Balthasar’s biblical arguments and later theological elucidation are both fascinating and convincing. The section that was most eye-opening for me in reading it a few years ago, was his section on the testimony of the tradition, both East and West on this subject matter.

Typically we are told that in the Orthodox East, a greater emphasis was laid on the Incarnation and that the Passion is accidental within the scheme, while the Latin West has placed a greater emphasis on the death on the Cross and so subordinates the Incarnation. Balthasar argues that this is a mischaracterization for “There can surely be no theological assertion in which East and West are so united as the statement that the Incarnation happened for the sake of man’s redemption on the Cross.” (pg. 20) Since this is somewhat uncontroversial of the West, specifically of the East he highlights that in their main theory, “the assuming of an individual taken from humanity as a whole…affects and sanctifies the latter in its totality, except in relation with the entire economy of the divine redemptive work. To ‘take on manhood’ means in fact to assume its concrete destiny with all that entails—suffering, death, hell—in solidarity with every human being.” (ibid.)

The Consensus
He then goes on to substantiate his claim with more citations from the Fathers than I have space to quote here; a number of them in Latin and Greek. I will reproduce only a few:

Athanasius

The Logos, who in himself could not die, accepted a body capable of death, so as to sacrifice it as his own for all.

The passionless Logos bore a body in himself…so as to take upon himself what is ours and offer it in sacrifice…so that the whole man might obtain salvation.

Gregory of Nyssa

If one examines this mystery, one will prefer to say, not that his death was a consequence of his birth, but that the birth was undertaken so that he could die.

Hippolytus

To be considered as like ourselves, he took upon him pain; he wanted to hunger, thirst, sleep; not to refuse suffering; to be obedient unto death; to rise again in a visible manner. In all this, he offered his humanity as the first-fruits.

Hilary

In (all) the rest, the set of the Father’s will already shows itself the virgin, the birth, a body; and after that, a Cross, death, the underworld—our salvation.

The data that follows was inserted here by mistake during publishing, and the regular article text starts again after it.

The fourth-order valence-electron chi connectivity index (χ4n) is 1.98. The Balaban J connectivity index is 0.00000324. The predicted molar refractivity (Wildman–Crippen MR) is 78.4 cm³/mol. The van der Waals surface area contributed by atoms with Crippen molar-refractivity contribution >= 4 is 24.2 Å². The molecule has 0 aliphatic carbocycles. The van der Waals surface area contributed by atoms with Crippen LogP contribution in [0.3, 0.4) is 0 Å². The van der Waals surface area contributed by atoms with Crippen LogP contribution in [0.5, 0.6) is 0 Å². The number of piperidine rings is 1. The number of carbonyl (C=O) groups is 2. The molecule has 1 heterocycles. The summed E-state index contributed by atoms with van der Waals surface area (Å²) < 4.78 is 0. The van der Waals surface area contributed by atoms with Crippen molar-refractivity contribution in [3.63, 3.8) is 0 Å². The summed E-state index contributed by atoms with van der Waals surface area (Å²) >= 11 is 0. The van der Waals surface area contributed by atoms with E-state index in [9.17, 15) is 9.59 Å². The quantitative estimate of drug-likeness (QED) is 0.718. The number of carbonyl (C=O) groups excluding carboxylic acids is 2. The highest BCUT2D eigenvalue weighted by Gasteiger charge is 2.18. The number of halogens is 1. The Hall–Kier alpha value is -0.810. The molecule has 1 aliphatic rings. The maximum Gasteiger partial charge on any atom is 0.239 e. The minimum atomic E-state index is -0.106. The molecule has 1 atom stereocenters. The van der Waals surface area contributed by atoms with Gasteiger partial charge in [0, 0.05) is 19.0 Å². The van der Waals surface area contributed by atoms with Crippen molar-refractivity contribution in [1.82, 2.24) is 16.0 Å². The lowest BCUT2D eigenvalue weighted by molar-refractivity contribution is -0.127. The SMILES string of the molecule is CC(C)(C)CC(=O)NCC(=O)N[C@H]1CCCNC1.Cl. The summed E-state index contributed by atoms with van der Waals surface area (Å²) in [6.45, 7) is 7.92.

Maximus Confessor

The mystery of the Incarnation of the Word contains, as in a synthesis, the interpretation of all the enigmas and figures of Scripture, as well as the meaning of all material and spiritual creatures. But whoever knows the mystery of the Cross and the burial, that person knows the real reasons, logoi, for all these realities. Whoever lastly, penetrates the hidden power of the Resurrection, discovers the final end for which God created everything from the beginning.

Again, I have left out various citations by figures such as Irenaeus, Tertullian, Ambrose, Gregory Nazianzen, Cyril of Alexandria, Leo the Great, Augustine, and others (pp. 20-22). Still, as Balthasar notes, “These texts show…that the Incarnation is ordered to the Cross as its goal. They make a clean sweep of that widely disseminated myth” that the Greek Fathers, against the Latins, are focused on the Incarnation to the exclusion of the Cross. (pg. 22)

MangerThe Crib leads to the Cross
As interesting of a conclusion as this is for the history of theology, “more profoundly” says Balthasar, “the texts offered here also demonstrate that he who says Incarnation, also says Cross.” (pg. 22) Of course this should come as no surprise. In all these texts the Fathers were only repeating the apostles, “But when the fullness of time had come, God sent forth his Son, born of woman, born under the law, to redeem those who were under the law, so that we might receive adoption as sons” (Gal. 4:4-5),  and our Lord himself who said, “And what shall I say? ‘Father, save me from this hour’? But for this purpose I have come to this hour.” (John 12:27)

As we look to the Crib, we must see the Cross in the background—both holding our Savior in his weakness and humility—the peaceful beginning pointing the agonizing end suffered for our sakes; the cries from the cradle foreshadowing the cries from the Cross. This Christmas, as we gather around to celebrate the mystery of Incarnation, we cannot forget the Passion.

Soli Deo Gloria